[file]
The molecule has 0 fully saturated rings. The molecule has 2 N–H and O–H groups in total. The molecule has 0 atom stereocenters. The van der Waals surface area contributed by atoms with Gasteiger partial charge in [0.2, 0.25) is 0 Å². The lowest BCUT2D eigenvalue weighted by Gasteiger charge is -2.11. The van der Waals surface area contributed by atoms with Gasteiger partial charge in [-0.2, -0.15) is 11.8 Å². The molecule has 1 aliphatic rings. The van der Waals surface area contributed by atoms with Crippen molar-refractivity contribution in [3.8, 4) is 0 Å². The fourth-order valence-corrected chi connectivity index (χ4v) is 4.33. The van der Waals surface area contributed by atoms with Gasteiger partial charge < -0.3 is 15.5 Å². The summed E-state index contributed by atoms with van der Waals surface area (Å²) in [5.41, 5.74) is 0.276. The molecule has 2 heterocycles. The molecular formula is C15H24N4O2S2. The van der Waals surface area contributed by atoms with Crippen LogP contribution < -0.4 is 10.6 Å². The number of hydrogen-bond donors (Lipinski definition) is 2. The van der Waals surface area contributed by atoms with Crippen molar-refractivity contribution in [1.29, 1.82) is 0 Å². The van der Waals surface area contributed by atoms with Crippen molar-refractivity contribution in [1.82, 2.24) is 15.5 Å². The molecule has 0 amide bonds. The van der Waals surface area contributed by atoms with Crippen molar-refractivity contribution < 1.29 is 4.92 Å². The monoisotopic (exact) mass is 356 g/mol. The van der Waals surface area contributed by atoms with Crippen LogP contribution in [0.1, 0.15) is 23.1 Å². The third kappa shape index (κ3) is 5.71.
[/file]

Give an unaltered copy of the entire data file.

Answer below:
The molecule has 0 fully saturated rings. The molecule has 2 N–H and O–H groups in total. The molecule has 0 atom stereocenters. The van der Waals surface area contributed by atoms with Gasteiger partial charge in [0.2, 0.25) is 0 Å². The lowest BCUT2D eigenvalue weighted by Gasteiger charge is -2.11. The van der Waals surface area contributed by atoms with Gasteiger partial charge in [-0.2, -0.15) is 11.8 Å². The molecule has 1 aliphatic rings. The van der Waals surface area contributed by atoms with Crippen molar-refractivity contribution in [3.8, 4) is 0 Å². The fourth-order valence-corrected chi connectivity index (χ4v) is 4.33. The van der Waals surface area contributed by atoms with Gasteiger partial charge < -0.3 is 15.5 Å². The summed E-state index contributed by atoms with van der Waals surface area (Å²) in [5.41, 5.74) is 0.276. The molecule has 2 heterocycles. The molecular formula is C15H24N4O2S2. The van der Waals surface area contributed by atoms with Crippen LogP contribution < -0.4 is 10.6 Å². The number of hydrogen-bond donors (Lipinski definition) is 2. The van der Waals surface area contributed by atoms with Crippen molar-refractivity contribution in [1.29, 1.82) is 0 Å². The van der Waals surface area contributed by atoms with Crippen molar-refractivity contribution in [1.82, 2.24) is 15.5 Å². The molecule has 0 amide bonds. The van der Waals surface area contributed by atoms with Crippen molar-refractivity contribution < 1.29 is 4.92 Å². The monoisotopic (exact) mass is 356 g/mol. The van der Waals surface area contributed by atoms with Crippen LogP contribution in [0.1, 0.15) is 23.1 Å². The third kappa shape index (κ3) is 5.71.